When starting on this IGAAP journey, it is normal to feel any (or all) of the following:
* feeling that IGAAP is really missing the whole point about accountancy?
* misleading the investors, or anybody else who uses IGAAP accounts?
* spotting discrimination within a standard?
* spotting inconsistencies between standards?
* excessive - and specious - complexity (presumably to keep lawyers in jobs) at the cost of intuitive/layman users?
* a feeling that you would never want to sign a set of IGAAP accounts, because compliance cannot possibly be true or fair?
I've had a quick look at IAS 2 (Inventories), IAS 11 (Construction contracts) and IAS 14 (Segmental reporting) so far. In each case, I feel that financial reporting is heading back to the antediluvian split-hairs of the 1950s, rather than something more useful for the 2000s.
IAS 11 goes on about the need to pigeon hole a "type" of contract, to determine which random/arbitrary procedures to apply to its numbers. Objectively, all that is required is to apportion cost with revenue over obligations performed, less any overwhelming losses. But that's too simple for IAS 11. Much better, apparently, to over-complicate things and obtain perverse results. At least, that's what it looks like. How a lay investor could handle this is anybody's guess.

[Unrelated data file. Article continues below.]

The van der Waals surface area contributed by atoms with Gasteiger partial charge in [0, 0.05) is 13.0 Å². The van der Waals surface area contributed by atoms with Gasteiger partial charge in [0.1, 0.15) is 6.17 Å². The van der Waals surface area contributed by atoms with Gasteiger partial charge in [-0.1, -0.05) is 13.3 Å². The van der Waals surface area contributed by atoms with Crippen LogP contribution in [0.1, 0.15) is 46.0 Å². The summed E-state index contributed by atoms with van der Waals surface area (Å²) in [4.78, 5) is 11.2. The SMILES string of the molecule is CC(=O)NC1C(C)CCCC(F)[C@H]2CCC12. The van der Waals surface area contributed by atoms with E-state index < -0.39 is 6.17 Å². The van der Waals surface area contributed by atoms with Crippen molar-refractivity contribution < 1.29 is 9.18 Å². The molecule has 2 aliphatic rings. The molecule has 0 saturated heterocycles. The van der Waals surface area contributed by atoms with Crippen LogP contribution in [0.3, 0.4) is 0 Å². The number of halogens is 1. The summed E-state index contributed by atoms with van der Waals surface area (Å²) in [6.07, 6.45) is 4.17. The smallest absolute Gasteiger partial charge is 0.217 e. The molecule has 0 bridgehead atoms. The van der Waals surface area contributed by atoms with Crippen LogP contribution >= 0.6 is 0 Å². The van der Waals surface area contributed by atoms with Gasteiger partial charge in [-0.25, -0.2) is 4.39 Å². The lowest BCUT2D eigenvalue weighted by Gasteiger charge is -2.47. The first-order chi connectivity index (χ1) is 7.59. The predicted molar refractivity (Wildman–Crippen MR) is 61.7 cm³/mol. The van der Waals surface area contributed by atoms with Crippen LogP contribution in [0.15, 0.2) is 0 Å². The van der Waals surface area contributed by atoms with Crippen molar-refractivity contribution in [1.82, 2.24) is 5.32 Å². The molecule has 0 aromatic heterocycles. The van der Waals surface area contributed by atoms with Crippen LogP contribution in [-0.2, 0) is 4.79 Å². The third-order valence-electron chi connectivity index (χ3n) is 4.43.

IAS 14 made me want to puke, with its obsession about geographic segments... What the f*** is this all about? Presumably, Microsoft's geographic segments are "In a shop", "Via a hardware provider", "In a court" and "Over the internet and whatever". What other geographic segments would be relevant for e-products and business services? Er.. 2007... hello? Anybody there?
It gets worse. IAS 14 also decides to exclude half the costs of a subsidiary working overseas on the (backward and antediluvian) assumption that cross-charges for international management are somehow irrelevant. In other words, whilst the intra-group charges would cancel on consolidation, the results of the foreign segment would be over-stated by *under-stating* the management/adminstrative resources (from the parent company) required to run that subsidiary. A good view of risk, eh?
How does this stack up against transfer pricing regulations, I wonder?
Are we really heading towards a world where we need complete accounting systems for each of the following purposes:
* management/internal reporting ("the truth") * financial reporting ("compliance") * tax reporting & other regulatory reporting ("incrimination") * listing reporting ("public relations") * sar box ("what do you mean, 'accounting controls'?") * environmental reporting ("global warming? Oooh that's not in IAS3.4998/86/KMA/56 v6, so let's pretend that it doesn't exist") * insurance proposals ("excess caution")
All I can see is Enron happening again and again and again.
Am I missing something here?
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